Systems with FPGAs in them are inherently hardware/software systems. The
simplest of these systems have one host processor and one FPGA both of
which are used for computation. We are developing tools to determine when
to best make use of the FPGA hardware. Our tools are unique in that they
take into account communication costs and overhead costs and not just the
raw computational speedup from running an algorithm on FPGA hardware. Our
tool focuses on image processing pipelines. It determines what to run in
hardware and what in software, generates the pipeline implementation, and
runs it. We will extend this work to other application domains as well as
to more sophisticated systems with several FPGAs and several processors.
New FPGA devices have embedded processors on the chip with the
reconfigurable logic. We are investigating how best to make use of these
embedded processors and how best to interface them to the FPGA logic. In
addition, we are investigating ways to quantify computation times for
algorithms run on the different types of resources available, including
the overhead costs incurred in the interfaces. The goal is to predict how
best to partition an application between hardware and software. For this
research, we are using software defined radio as a target application.
Variable Precision Arithmetic
Many of the applications used for FPGAs are scientific applications that
require floating point representations of numbers. The goal of using
FPGAs is to exploit low-level parallelism and to do as many computations
in parallel as possible. In order to support both floating point
representations and a high degree of parallelism, we have developed a
library of FPGA components that implement basic floating point arithmetic
functions including add, subtract, multiply, divide and square root.
The hardware modules are fully parameterized.
These components support the IEEE standard floating point formats, and
also formats with reduced bit-widths to enable higher degrees of
VSIPL++ is the C++ version of the Vector/Signal/Image Processing Library, a
library of C and C++ routines for simply and efficiently writing programs to
perform standard signal processing functions. This project seeks to create a
framework to ease the inclusion of hardware algorithm accelerators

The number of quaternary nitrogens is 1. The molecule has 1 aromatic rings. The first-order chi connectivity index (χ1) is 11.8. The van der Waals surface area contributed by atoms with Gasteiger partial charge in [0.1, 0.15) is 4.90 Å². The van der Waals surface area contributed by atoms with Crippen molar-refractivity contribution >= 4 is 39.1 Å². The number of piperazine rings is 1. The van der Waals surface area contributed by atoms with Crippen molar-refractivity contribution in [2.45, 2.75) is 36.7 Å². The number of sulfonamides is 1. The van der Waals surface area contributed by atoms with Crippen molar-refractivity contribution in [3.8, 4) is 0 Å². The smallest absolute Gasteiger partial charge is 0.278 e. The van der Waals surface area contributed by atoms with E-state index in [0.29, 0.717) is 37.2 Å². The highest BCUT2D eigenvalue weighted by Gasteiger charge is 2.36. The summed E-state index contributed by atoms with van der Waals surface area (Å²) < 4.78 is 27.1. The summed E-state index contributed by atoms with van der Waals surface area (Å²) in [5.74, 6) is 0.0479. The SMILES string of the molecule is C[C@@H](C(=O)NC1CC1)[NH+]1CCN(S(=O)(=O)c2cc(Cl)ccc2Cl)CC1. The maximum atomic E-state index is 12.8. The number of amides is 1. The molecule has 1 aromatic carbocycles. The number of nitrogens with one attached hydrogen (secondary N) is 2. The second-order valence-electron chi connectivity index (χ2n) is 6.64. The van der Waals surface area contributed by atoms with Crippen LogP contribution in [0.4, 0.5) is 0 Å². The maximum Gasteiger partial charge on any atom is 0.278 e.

(specifically those targeted for FPGAs) in VSIPL++ code development.
Backprojection is the most common algorithm used in the tomographic
reconstruction of a clinical data. An everyday example of tomographic is the
medical x-ray CAT scan: a person is x-rayed from various angles and the
two-dimensional density of the person can be "reconstructed" by using
backprojection. However, the restoration is computation consuming. The project
goal is to implement backprojection algorithm in reconfiguable hardware thus
greatly decrease the processing time.
The Finite-Difference Time-Domain (FDTD) method is one of the most
popular numerical methods for the solution of problems in
electromagnetics. It is used for analyzing radar cross sections of
airplanes, siting cell phone towers, and finding breast tumors, among
The 3D FDTD algorithm can be used on buried object detection areas.
One of the challenges to using FDTD is the large
amount of computation required. We have a project to accelerate FDTD
using FPGAs. Target applications are finding buried land mines and
finding skin cancers in situ using confocal microscopy.
PIV is an important technique used in
Fluid Dynamics to determine the flow of particles in a fluid. PIV is a
whole-flow-field technique providing instantaneous velocity vector
measurements in a cross-section of a flow. PIV computes instantaneous 3D
velocity vectors for an area of interest. Applications of PIV include
combustion research, aircraft design studies, unsteady aerodynamic and
turbulent water channel flows, and weather simulation. We are using FPGAs
to accelerate PIV so that real-time PIV information can be used for
control, for example for controlling the flaps of airfoils using real-time
Phase unwrapping is the process of recovering phase information that
has been constrained to cycle through the range between -pi and pi.
Getting the original phase information is necessary for interference
based imaging such as that used in the Optical Quadrature
Microscope(OQM). Robust methods for performing this task are very
computationally intensive in nature. The goal of this project is to
identify the key components of such algorithms and implement them in
Reconfigurable Hardware is used to accelerate an existing real-time
algorithm for tracing of the vasculature and an alysis of intersections
and crossovers in live high-resolution retinal fundus image sequences.
Past Research Projects
A high level hardware description language and its translation toVHDL.
Environmental monitoring, earth resource mapping, and military systems
require broad-area imaging at high resolutions. Many times the imagery
must be acquired in inclement weather or during night as well as day.
Synthetic Aperture Radar (SAR) provides such a capability. SAR systems
take advantage of the long-range propagation characteristics of radar
signals and the complex information processing capability of modern
digital electronics to provide high resolution imagery. Synthetic
aperture radar complements photographic and other optical imaging
capabilities because of the minimum constraints on time-of-day and
atmospheric conditions and because of the unique responses of terrain and
other targets to radar frequencies. We are developing an FPGA system for
reconstructing images from SAR data. This project makes use of a Beowulf
cluster owned by the DOD which has 48 nodes with an FPGA board at every
node. One of the goals of this project is to investigate both the fine
grained and coarse grained parallelism available on this cluster, and see
how it can best be used to accelerate SAR processing.